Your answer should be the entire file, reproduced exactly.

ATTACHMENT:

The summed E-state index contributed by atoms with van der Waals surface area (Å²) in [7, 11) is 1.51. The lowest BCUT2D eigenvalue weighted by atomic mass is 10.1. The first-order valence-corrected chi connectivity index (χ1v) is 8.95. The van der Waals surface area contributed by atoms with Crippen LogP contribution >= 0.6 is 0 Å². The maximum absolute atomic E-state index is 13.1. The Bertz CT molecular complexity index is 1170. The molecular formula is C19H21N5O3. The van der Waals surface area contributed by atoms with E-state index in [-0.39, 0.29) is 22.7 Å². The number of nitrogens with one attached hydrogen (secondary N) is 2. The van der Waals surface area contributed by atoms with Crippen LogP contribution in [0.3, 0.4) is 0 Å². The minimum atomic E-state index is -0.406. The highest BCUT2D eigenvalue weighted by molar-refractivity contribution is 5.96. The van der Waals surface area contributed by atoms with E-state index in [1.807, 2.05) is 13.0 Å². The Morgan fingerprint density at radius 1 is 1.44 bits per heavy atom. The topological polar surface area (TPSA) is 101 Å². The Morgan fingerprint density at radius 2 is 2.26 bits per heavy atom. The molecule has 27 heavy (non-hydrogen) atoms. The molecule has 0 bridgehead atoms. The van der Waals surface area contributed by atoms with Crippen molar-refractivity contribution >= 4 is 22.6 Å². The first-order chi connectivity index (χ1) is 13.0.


The summed E-state index contributed by atoms with van der Waals surface area (Å²) in [7, 11) is 1.51. The lowest BCUT2D eigenvalue weighted by atomic mass is 10.1. The first-order valence-corrected chi connectivity index (χ1v) is 8.95. The van der Waals surface area contributed by atoms with Crippen LogP contribution >= 0.6 is 0 Å². The maximum absolute atomic E-state index is 13.1. The Bertz CT molecular complexity index is 1170. The molecular formula is C19H21N5O3. The van der Waals surface area contributed by atoms with E-state index in [-0.39, 0.29) is 22.7 Å². The number of nitrogens with one attached hydrogen (secondary N) is 2. The van der Waals surface area contributed by atoms with Crippen LogP contribution in [0.3, 0.4) is 0 Å². The minimum atomic E-state index is -0.406. The highest BCUT2D eigenvalue weighted by molar-refractivity contribution is 5.96. The van der Waals surface area contributed by atoms with E-state index in [1.807, 2.05) is 13.0 Å². The Morgan fingerprint density at radius 1 is 1.44 bits per heavy atom. The topological polar surface area (TPSA) is 101 Å². The Morgan fingerprint density at radius 2 is 2.26 bits per heavy atom. The molecule has 27 heavy (non-hydrogen) atoms. The molecule has 0 bridgehead atoms. The van der Waals surface area contributed by atoms with Crippen molar-refractivity contribution >= 4 is 22.6 Å². The first-order chi connectivity index (χ1) is 13.0.